The Great Ridge
Most climbers and mountaineers have routes and summits that are highly symbolic to them - it doesn't matter how easy or hard, high or remote, but to climb one of your symbolic routes is always so satisfying.
For me, the Great Ridge of Garbh Bheinn is one of those routes. I have lived in Glencoe now for 2 and half years, and every time I have been down to the village or gone over the Ballachulish bridge, I have glanced towards Garbh Bheinn and thought about the Great Ridge.
It is the summer route that I have most wanted to climb for the first time solo since living here, but it is only recently that I have thought myself capable enough to embark upon it with a safety margin. So on the 3rd day of a dry period, I finally decided to go for it.
A warm sunny day and dry rock
From nearly every angle it is a impressive looking route, but from below it looks positively magnificent. Unlike the great Nevis ridges where the good rock starts almost at the bottom of the routes, the Great Ridge is divided into two halves. And it is the approach up grassy terraces and a slimy awkward gully that I have heard quite a few discouraging (to say the least) stories about.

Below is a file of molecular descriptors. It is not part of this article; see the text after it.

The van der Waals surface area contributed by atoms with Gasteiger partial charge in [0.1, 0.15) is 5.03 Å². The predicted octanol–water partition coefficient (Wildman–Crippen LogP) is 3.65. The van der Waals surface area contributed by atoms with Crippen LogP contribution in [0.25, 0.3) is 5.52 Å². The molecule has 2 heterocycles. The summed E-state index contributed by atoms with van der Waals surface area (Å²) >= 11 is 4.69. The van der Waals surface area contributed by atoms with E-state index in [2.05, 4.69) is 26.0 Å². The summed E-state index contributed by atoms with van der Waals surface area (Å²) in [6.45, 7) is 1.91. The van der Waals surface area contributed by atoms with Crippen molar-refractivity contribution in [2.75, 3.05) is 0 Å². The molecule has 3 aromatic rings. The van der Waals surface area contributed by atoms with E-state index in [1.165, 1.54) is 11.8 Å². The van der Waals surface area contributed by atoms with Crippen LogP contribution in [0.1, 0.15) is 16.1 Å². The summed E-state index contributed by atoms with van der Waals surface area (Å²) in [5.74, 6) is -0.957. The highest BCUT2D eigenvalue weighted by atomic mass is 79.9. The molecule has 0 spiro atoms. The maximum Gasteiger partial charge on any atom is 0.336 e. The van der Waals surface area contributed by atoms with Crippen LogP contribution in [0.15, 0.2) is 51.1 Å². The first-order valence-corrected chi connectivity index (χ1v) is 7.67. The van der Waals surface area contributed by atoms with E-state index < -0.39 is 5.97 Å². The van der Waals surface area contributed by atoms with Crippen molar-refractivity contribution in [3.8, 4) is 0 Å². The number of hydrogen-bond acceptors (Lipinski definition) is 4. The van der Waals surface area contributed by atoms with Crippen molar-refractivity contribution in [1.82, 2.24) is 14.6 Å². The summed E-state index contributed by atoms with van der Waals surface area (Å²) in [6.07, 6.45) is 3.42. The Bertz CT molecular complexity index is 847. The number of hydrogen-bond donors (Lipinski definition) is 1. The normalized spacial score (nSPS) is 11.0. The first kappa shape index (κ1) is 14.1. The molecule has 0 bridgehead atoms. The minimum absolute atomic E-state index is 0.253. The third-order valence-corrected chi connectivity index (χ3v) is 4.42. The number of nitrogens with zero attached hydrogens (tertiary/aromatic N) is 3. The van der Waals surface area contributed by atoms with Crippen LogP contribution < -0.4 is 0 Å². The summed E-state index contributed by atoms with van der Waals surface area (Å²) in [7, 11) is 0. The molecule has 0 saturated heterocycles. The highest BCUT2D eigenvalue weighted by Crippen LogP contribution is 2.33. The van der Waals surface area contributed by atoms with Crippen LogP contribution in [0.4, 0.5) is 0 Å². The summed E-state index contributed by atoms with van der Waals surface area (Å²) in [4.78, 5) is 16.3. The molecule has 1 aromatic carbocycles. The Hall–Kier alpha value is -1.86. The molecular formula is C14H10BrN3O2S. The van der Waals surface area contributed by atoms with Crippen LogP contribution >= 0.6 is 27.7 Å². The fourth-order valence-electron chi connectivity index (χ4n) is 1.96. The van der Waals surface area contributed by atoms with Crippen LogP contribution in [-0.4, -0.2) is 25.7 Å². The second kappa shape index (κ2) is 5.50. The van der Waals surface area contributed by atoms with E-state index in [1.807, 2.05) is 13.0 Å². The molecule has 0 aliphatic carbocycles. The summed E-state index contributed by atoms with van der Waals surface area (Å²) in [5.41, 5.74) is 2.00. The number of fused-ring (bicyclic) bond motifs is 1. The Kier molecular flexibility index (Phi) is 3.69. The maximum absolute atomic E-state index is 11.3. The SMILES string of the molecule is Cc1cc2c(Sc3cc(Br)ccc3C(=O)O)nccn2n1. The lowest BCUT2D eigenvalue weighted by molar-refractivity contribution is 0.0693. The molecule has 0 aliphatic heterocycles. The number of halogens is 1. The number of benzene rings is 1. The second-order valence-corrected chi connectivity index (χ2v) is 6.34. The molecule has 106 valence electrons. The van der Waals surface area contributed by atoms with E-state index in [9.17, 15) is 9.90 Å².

And the stories were accurate. The bottom half of the approach is vegetated and loose and you end up pulling on heather stalks more than rock to get yourself up it. But the awkward gully is simply nasty. It is wet and slimy, and the move I had to perform to overcome a dripping overhang was one of the most contorted and awkward climbing moves I've ever performed.
Nasty slippery terrain on the approach
Route finding on this approach section of the ridge is absolutely critical, but also pretty complicated and to be honest I found it pretty unnerving. So I was very relieved to suddenly arrive at the bottom of the upper ridge.
The upper ridge - perfect rock
I can't praise the upper ridge highly enough. It is quite simply superb. Perfect, clean rock for its entire length with varied terrain and some superb chimneys and walls. Don't let the Diff grade let you take this ridge lightly, there are some moves which are very stiff for the grade and which felt very bold to be soloing.
A steep traversing chimney
It felt fantastic to have finally climbed it, and for the first time as a solo. It is quite simply one of the best routes I've ever done (summer or winter) in Scotland, and an easy candidate for my boldest solo mountain route in the summer months. For the first time in 2 and a half years I can look over to Ardgour with the knowledge of a goal achieved.